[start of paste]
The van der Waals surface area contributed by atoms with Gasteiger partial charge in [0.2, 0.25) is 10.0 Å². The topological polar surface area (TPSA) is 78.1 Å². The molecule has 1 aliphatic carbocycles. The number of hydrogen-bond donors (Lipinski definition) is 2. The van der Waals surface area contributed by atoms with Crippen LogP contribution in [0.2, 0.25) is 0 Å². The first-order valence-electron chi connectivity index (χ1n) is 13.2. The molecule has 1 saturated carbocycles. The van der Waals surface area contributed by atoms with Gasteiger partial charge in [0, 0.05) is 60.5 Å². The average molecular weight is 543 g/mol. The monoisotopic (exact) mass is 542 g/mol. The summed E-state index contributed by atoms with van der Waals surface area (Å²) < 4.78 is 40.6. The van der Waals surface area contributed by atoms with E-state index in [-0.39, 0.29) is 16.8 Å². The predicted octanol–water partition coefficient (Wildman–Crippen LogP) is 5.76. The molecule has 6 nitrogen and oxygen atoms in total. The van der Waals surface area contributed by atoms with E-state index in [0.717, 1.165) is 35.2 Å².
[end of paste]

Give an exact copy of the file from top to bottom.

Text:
The van der Waals surface area contributed by atoms with Gasteiger partial charge in [0.2, 0.25) is 10.0 Å². The topological polar surface area (TPSA) is 78.1 Å². The molecule has 1 aliphatic carbocycles. The number of hydrogen-bond donors (Lipinski definition) is 2. The van der Waals surface area contributed by atoms with Crippen LogP contribution in [0.2, 0.25) is 0 Å². The first-order valence-electron chi connectivity index (χ1n) is 13.2. The molecule has 1 saturated carbocycles. The van der Waals surface area contributed by atoms with Gasteiger partial charge in [0, 0.05) is 60.5 Å². The average molecular weight is 543 g/mol. The monoisotopic (exact) mass is 542 g/mol. The summed E-state index contributed by atoms with van der Waals surface area (Å²) < 4.78 is 40.6. The van der Waals surface area contributed by atoms with E-state index in [-0.39, 0.29) is 16.8 Å². The predicted octanol–water partition coefficient (Wildman–Crippen LogP) is 5.76. The molecule has 6 nitrogen and oxygen atoms in total. The van der Waals surface area contributed by atoms with E-state index in [0.717, 1.165) is 35.2 Å².